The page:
Recher’s advice is to buy into a system that can be built on. “Whatever you do, don’t get a cheap solution first,” he says. “Purchase less, but go for high-quality units first so that you have a system you can build on.”
For over 20 years, South African photographer Brett Florens has been shooting editorial, weddings and portraits. He’s worked hard to establish his business at the ‘high end’ of the market, and he recommends using the best gear possible. Florens has also produced instructional DVDs and books, including Modern Bridal Photography (Amherst Media 2014) to offer detailed instruction on his techniques, including lighting. He recently completed his latest book, Shot in the Dark: Low-Light Techniques for Wedding and Portrait Photography (Amherst Media, 2016).
Power to the people
Much of the work Florens does is destination wedding photography and for location work like that he suggests a system like the Elinchrom ELB 400. “It’s very versatile,” he says. “It’s a small unit, and in terms of being accessible/affordable, it offers great bang for the buck.”
The ELB 400 is a 7 to 425w unit with two flash heads. The unit weighs 2kg, including the Lithium-Ion battery. Weight’s important when everything has to be moved to location by air. For more power on location, Florens suggests the 1100w Ranger RX battery pack unit. This unit offers the advantages of international multi-voltage capability and optional control by a tablet through Wi-Fi.
Florens emphasises that the battery units are also great for studio use, especially in locations where reliable mains power is not available – excellent for when the electricity goes out.
Lighting effects are not all about equipment; sometimes it’s about everyday things in the photographer’s bag of tricks. “For some images outdoors I used to like to create a fog effect. Initially, I had a smoke machine, but a 150-metre extension cord wasn’t too practical,” Florens says. “Then I thought about a fire extinguisher, but of course after three or four tests, the thing was empty!” The solution turned out to be quite mundane – talcum powder. That does not mean you cannot use a smoke machine, but compared to the weight and complexity of a special effects device, the powder is fast, cheap, and easy.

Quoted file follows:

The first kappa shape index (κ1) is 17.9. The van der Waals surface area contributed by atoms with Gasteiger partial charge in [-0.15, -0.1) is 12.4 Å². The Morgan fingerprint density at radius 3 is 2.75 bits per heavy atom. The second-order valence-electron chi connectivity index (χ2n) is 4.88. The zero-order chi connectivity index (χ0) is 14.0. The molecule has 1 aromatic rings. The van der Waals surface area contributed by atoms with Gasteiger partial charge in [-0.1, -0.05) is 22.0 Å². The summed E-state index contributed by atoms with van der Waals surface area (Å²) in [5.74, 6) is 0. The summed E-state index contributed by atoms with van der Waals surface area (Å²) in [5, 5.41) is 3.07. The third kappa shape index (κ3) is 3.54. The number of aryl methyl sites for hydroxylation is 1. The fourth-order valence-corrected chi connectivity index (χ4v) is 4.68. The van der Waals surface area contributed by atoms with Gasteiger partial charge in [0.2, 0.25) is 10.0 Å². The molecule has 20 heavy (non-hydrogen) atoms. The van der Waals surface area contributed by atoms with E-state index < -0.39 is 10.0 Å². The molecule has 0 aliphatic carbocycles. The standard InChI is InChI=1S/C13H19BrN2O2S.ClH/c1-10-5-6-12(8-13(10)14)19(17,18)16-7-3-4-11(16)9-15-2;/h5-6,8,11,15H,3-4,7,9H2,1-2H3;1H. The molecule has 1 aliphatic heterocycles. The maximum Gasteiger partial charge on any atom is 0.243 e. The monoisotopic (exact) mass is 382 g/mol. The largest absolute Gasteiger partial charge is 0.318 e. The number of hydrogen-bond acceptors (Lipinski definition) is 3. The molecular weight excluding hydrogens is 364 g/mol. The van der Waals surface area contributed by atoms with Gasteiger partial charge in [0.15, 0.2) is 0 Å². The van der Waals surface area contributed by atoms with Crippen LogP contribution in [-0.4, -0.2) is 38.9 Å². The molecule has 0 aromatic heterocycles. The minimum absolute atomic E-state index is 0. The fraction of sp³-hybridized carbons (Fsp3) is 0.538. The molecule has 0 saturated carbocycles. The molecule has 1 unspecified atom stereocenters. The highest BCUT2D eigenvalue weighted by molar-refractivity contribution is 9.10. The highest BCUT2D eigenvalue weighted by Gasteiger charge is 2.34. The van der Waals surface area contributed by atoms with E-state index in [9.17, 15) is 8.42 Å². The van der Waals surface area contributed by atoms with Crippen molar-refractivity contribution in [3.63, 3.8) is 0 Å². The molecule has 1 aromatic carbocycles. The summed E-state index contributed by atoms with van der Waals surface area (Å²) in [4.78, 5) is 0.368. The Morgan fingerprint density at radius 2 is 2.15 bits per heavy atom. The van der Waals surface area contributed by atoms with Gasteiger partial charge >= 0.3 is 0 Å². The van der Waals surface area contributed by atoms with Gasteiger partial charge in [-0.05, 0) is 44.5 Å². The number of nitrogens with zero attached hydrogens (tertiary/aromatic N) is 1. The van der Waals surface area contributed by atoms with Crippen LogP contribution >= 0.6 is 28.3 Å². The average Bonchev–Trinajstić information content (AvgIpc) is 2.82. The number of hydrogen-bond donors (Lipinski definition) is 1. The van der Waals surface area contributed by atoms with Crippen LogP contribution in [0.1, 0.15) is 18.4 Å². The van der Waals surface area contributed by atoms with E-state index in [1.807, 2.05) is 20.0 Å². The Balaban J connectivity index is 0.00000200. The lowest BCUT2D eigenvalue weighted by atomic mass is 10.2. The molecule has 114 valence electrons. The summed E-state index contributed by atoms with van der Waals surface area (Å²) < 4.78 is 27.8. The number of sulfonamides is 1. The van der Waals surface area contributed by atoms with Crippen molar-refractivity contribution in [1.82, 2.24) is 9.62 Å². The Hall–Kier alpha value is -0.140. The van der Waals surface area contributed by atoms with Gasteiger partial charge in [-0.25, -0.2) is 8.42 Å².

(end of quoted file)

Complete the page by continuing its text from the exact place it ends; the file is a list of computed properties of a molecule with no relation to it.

Try before you buy
Florens considered the question of whether expensive equipment was worth it. The best advice he has to offer, is to look closely at your needs. “The Elinchrom units, like the 400 or Ranger, are fantastic to own, but not everyone can go out and buy the best equipment straight away,” he says. “But you do need effective equipment to get your career off the ground, so look at renting it initially.”
Florens also says that renting equipment is a good way to experiment with lighting setups or acquire just the right equipment for specific jobs; a philosophy that can be applied to cameras and all other major equipment as well. “It’s worth every cent [to rent],” he says, “as you can access the latest equipment,”